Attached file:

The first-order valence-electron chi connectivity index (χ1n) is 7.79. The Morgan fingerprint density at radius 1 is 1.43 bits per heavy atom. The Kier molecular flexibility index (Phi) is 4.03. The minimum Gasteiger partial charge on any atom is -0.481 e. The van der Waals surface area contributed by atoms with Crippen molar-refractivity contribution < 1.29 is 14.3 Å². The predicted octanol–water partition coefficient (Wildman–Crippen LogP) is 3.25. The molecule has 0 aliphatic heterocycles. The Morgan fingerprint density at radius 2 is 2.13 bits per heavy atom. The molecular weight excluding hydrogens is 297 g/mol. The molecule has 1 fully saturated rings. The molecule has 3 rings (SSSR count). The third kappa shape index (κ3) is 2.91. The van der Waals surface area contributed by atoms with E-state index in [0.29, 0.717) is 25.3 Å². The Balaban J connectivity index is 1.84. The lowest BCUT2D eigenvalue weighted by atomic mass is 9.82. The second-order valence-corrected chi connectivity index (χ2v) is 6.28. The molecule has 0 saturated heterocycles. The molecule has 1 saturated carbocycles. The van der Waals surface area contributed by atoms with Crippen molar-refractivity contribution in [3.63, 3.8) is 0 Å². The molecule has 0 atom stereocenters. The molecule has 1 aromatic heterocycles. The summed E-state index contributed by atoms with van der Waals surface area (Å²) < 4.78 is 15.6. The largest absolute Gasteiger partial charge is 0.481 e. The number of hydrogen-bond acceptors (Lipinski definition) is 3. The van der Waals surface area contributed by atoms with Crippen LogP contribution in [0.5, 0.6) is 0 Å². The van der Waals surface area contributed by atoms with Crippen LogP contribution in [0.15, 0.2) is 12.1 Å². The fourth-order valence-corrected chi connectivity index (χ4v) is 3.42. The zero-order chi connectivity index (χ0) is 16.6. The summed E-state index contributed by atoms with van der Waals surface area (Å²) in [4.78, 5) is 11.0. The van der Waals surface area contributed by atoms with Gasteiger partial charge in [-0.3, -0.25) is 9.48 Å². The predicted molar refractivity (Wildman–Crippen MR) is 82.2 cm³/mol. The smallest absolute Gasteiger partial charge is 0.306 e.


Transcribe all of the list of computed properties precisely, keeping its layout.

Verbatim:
The first-order valence-electron chi connectivity index (χ1n) is 7.79. The Morgan fingerprint density at radius 1 is 1.43 bits per heavy atom. The Kier molecular flexibility index (Phi) is 4.03. The minimum Gasteiger partial charge on any atom is -0.481 e. The van der Waals surface area contributed by atoms with Crippen molar-refractivity contribution < 1.29 is 14.3 Å². The predicted octanol–water partition coefficient (Wildman–Crippen LogP) is 3.25. The molecule has 0 aliphatic heterocycles. The Morgan fingerprint density at radius 2 is 2.13 bits per heavy atom. The molecular weight excluding hydrogens is 297 g/mol. The molecule has 1 fully saturated rings. The molecule has 3 rings (SSSR count). The third kappa shape index (κ3) is 2.91. The van der Waals surface area contributed by atoms with E-state index in [0.29, 0.717) is 25.3 Å². The Balaban J connectivity index is 1.84. The lowest BCUT2D eigenvalue weighted by atomic mass is 9.82. The second-order valence-corrected chi connectivity index (χ2v) is 6.28. The molecule has 0 saturated heterocycles. The molecule has 1 saturated carbocycles. The van der Waals surface area contributed by atoms with Crippen molar-refractivity contribution in [3.63, 3.8) is 0 Å². The molecule has 0 atom stereocenters. The molecule has 1 aromatic heterocycles. The summed E-state index contributed by atoms with van der Waals surface area (Å²) < 4.78 is 15.6. The largest absolute Gasteiger partial charge is 0.481 e. The number of hydrogen-bond acceptors (Lipinski definition) is 3. The van der Waals surface area contributed by atoms with Crippen LogP contribution in [0.5, 0.6) is 0 Å². The van der Waals surface area contributed by atoms with Crippen LogP contribution in [0.15, 0.2) is 12.1 Å². The fourth-order valence-corrected chi connectivity index (χ4v) is 3.42. The zero-order chi connectivity index (χ0) is 16.6. The summed E-state index contributed by atoms with van der Waals surface area (Å²) in [4.78, 5) is 11.0. The van der Waals surface area contributed by atoms with Gasteiger partial charge in [-0.3, -0.25) is 9.48 Å². The predicted molar refractivity (Wildman–Crippen MR) is 82.2 cm³/mol. The smallest absolute Gasteiger partial charge is 0.306 e.